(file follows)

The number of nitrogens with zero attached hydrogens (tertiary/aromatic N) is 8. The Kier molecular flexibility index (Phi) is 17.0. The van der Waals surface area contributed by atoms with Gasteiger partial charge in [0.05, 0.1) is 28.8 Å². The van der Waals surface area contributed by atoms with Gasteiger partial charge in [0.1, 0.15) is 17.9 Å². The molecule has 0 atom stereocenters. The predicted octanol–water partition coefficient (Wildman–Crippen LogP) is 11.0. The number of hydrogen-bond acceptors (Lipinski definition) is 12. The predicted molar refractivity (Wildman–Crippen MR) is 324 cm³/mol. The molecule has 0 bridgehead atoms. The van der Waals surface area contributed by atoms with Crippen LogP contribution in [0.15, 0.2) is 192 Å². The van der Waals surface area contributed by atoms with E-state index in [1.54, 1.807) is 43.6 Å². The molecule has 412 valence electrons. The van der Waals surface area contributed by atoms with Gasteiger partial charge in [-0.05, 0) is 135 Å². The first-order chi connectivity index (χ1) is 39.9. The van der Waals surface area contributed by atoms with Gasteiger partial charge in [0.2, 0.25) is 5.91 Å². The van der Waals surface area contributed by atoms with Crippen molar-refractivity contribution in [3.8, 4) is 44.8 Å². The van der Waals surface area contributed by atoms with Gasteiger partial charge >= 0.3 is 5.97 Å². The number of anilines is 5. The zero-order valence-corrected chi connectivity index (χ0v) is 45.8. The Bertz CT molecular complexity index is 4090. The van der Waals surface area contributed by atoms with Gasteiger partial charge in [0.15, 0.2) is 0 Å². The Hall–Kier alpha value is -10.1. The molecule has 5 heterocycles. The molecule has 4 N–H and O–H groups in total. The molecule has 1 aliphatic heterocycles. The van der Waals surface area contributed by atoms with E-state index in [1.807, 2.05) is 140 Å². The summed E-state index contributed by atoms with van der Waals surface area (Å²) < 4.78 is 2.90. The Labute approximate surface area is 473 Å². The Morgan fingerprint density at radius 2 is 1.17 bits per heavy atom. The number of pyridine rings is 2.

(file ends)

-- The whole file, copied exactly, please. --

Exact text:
The number of nitrogens with zero attached hydrogens (tertiary/aromatic N) is 8. The Kier molecular flexibility index (Phi) is 17.0. The van der Waals surface area contributed by atoms with Gasteiger partial charge in [0.05, 0.1) is 28.8 Å². The van der Waals surface area contributed by atoms with Gasteiger partial charge in [0.1, 0.15) is 17.9 Å². The molecule has 0 atom stereocenters. The predicted octanol–water partition coefficient (Wildman–Crippen LogP) is 11.0. The number of hydrogen-bond acceptors (Lipinski definition) is 12. The predicted molar refractivity (Wildman–Crippen MR) is 324 cm³/mol. The molecule has 0 bridgehead atoms. The van der Waals surface area contributed by atoms with Crippen LogP contribution in [0.15, 0.2) is 192 Å². The van der Waals surface area contributed by atoms with E-state index in [1.54, 1.807) is 43.6 Å². The molecule has 412 valence electrons. The van der Waals surface area contributed by atoms with Gasteiger partial charge in [-0.05, 0) is 135 Å². The first-order chi connectivity index (χ1) is 39.9. The van der Waals surface area contributed by atoms with Gasteiger partial charge in [0.2, 0.25) is 5.91 Å². The van der Waals surface area contributed by atoms with Crippen molar-refractivity contribution in [3.8, 4) is 44.8 Å². The van der Waals surface area contributed by atoms with Gasteiger partial charge >= 0.3 is 5.97 Å². The number of anilines is 5. The zero-order valence-corrected chi connectivity index (χ0v) is 45.8. The Bertz CT molecular complexity index is 4090. The van der Waals surface area contributed by atoms with Gasteiger partial charge in [0.15, 0.2) is 0 Å². The Hall–Kier alpha value is -10.1. The molecule has 5 heterocycles. The molecule has 4 N–H and O–H groups in total. The molecule has 1 aliphatic heterocycles. The van der Waals surface area contributed by atoms with E-state index in [1.807, 2.05) is 140 Å². The summed E-state index contributed by atoms with van der Waals surface area (Å²) < 4.78 is 2.90. The Labute approximate surface area is 473 Å². The Morgan fingerprint density at radius 2 is 1.17 bits per heavy atom. The number of pyridine rings is 2.